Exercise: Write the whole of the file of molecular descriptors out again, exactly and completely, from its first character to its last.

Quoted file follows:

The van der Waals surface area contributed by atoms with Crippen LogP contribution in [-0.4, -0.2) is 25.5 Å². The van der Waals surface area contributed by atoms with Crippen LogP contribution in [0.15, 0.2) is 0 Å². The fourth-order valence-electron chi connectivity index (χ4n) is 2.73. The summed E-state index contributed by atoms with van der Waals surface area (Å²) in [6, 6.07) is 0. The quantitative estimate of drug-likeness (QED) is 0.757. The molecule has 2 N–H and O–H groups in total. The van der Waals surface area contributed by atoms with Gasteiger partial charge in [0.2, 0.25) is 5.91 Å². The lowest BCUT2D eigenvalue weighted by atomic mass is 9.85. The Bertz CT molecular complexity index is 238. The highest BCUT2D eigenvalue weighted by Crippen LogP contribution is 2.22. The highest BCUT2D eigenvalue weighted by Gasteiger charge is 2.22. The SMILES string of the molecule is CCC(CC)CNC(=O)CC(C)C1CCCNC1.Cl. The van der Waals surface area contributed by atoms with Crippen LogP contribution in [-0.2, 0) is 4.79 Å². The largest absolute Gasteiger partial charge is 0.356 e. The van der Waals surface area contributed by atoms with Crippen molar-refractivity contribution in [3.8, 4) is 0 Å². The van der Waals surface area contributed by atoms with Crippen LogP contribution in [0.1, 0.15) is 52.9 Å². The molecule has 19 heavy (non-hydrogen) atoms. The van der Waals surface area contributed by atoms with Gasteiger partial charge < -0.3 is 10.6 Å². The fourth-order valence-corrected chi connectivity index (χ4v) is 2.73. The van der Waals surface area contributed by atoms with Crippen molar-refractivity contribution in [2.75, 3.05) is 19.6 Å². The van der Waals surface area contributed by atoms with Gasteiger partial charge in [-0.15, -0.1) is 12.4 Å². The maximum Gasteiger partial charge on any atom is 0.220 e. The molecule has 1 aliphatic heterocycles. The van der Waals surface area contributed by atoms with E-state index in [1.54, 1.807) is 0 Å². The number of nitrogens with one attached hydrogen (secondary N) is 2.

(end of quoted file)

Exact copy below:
The van der Waals surface area contributed by atoms with Crippen LogP contribution in [-0.4, -0.2) is 25.5 Å². The van der Waals surface area contributed by atoms with Crippen LogP contribution in [0.15, 0.2) is 0 Å². The fourth-order valence-electron chi connectivity index (χ4n) is 2.73. The summed E-state index contributed by atoms with van der Waals surface area (Å²) in [6, 6.07) is 0. The quantitative estimate of drug-likeness (QED) is 0.757. The molecule has 2 N–H and O–H groups in total. The van der Waals surface area contributed by atoms with Gasteiger partial charge in [0.2, 0.25) is 5.91 Å². The lowest BCUT2D eigenvalue weighted by atomic mass is 9.85. The Bertz CT molecular complexity index is 238. The highest BCUT2D eigenvalue weighted by Crippen LogP contribution is 2.22. The highest BCUT2D eigenvalue weighted by Gasteiger charge is 2.22. The SMILES string of the molecule is CCC(CC)CNC(=O)CC(C)C1CCCNC1.Cl. The van der Waals surface area contributed by atoms with Crippen LogP contribution in [-0.2, 0) is 4.79 Å². The largest absolute Gasteiger partial charge is 0.356 e. The van der Waals surface area contributed by atoms with Crippen molar-refractivity contribution in [3.8, 4) is 0 Å². The van der Waals surface area contributed by atoms with Crippen LogP contribution in [0.1, 0.15) is 52.9 Å². The molecule has 19 heavy (non-hydrogen) atoms. The van der Waals surface area contributed by atoms with Gasteiger partial charge < -0.3 is 10.6 Å². The fourth-order valence-corrected chi connectivity index (χ4v) is 2.73. The van der Waals surface area contributed by atoms with Crippen molar-refractivity contribution in [2.75, 3.05) is 19.6 Å². The van der Waals surface area contributed by atoms with Gasteiger partial charge in [-0.15, -0.1) is 12.4 Å². The maximum Gasteiger partial charge on any atom is 0.220 e. The molecule has 1 aliphatic heterocycles. The van der Waals surface area contributed by atoms with E-state index in [1.54, 1.807) is 0 Å². The number of nitrogens with one attached hydrogen (secondary N) is 2.